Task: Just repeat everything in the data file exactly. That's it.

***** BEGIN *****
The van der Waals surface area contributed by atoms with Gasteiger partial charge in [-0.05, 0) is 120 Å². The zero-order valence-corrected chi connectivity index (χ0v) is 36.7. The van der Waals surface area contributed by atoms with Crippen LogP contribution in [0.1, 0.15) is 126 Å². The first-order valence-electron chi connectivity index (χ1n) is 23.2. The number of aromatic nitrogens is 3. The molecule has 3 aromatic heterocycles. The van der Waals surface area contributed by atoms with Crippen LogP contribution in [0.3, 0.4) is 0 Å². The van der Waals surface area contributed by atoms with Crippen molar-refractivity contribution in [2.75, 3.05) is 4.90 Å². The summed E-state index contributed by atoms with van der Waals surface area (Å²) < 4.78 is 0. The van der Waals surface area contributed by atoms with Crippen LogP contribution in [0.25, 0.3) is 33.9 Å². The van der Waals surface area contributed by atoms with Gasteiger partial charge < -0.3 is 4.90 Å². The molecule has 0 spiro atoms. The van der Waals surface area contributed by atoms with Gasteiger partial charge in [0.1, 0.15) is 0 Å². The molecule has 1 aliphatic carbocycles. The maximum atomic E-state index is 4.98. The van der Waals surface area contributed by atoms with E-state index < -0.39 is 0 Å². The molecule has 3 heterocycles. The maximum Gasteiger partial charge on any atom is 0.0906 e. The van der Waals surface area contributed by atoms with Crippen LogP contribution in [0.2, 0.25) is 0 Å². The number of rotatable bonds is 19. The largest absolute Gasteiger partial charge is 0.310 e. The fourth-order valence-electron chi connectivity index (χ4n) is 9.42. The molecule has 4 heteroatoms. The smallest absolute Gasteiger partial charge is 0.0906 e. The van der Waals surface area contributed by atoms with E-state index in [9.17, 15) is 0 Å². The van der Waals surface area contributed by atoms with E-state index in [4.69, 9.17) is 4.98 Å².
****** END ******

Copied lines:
The van der Waals surface area contributed by atoms with Gasteiger partial charge in [-0.05, 0) is 120 Å². The zero-order valence-corrected chi connectivity index (χ0v) is 36.7. The van der Waals surface area contributed by atoms with Crippen LogP contribution in [0.1, 0.15) is 126 Å². The first-order valence-electron chi connectivity index (χ1n) is 23.2. The number of aromatic nitrogens is 3. The molecule has 3 aromatic heterocycles. The van der Waals surface area contributed by atoms with Crippen LogP contribution in [0.3, 0.4) is 0 Å². The van der Waals surface area contributed by atoms with Crippen molar-refractivity contribution in [2.75, 3.05) is 4.90 Å². The summed E-state index contributed by atoms with van der Waals surface area (Å²) < 4.78 is 0. The van der Waals surface area contributed by atoms with Crippen LogP contribution in [0.25, 0.3) is 33.9 Å². The van der Waals surface area contributed by atoms with Gasteiger partial charge < -0.3 is 4.90 Å². The molecule has 0 spiro atoms. The van der Waals surface area contributed by atoms with Gasteiger partial charge in [0.1, 0.15) is 0 Å². The molecule has 1 aliphatic carbocycles. The maximum atomic E-state index is 4.98. The van der Waals surface area contributed by atoms with E-state index < -0.39 is 0 Å². The molecule has 3 heterocycles. The maximum Gasteiger partial charge on any atom is 0.0906 e. The van der Waals surface area contributed by atoms with Crippen LogP contribution in [0.2, 0.25) is 0 Å². The number of rotatable bonds is 19. The largest absolute Gasteiger partial charge is 0.310 e. The fourth-order valence-electron chi connectivity index (χ4n) is 9.42. The molecule has 4 heteroatoms. The smallest absolute Gasteiger partial charge is 0.0906 e. The van der Waals surface area contributed by atoms with E-state index in [9.17, 15) is 0 Å². The van der Waals surface area contributed by atoms with E-state index in [4.69, 9.17) is 4.98 Å².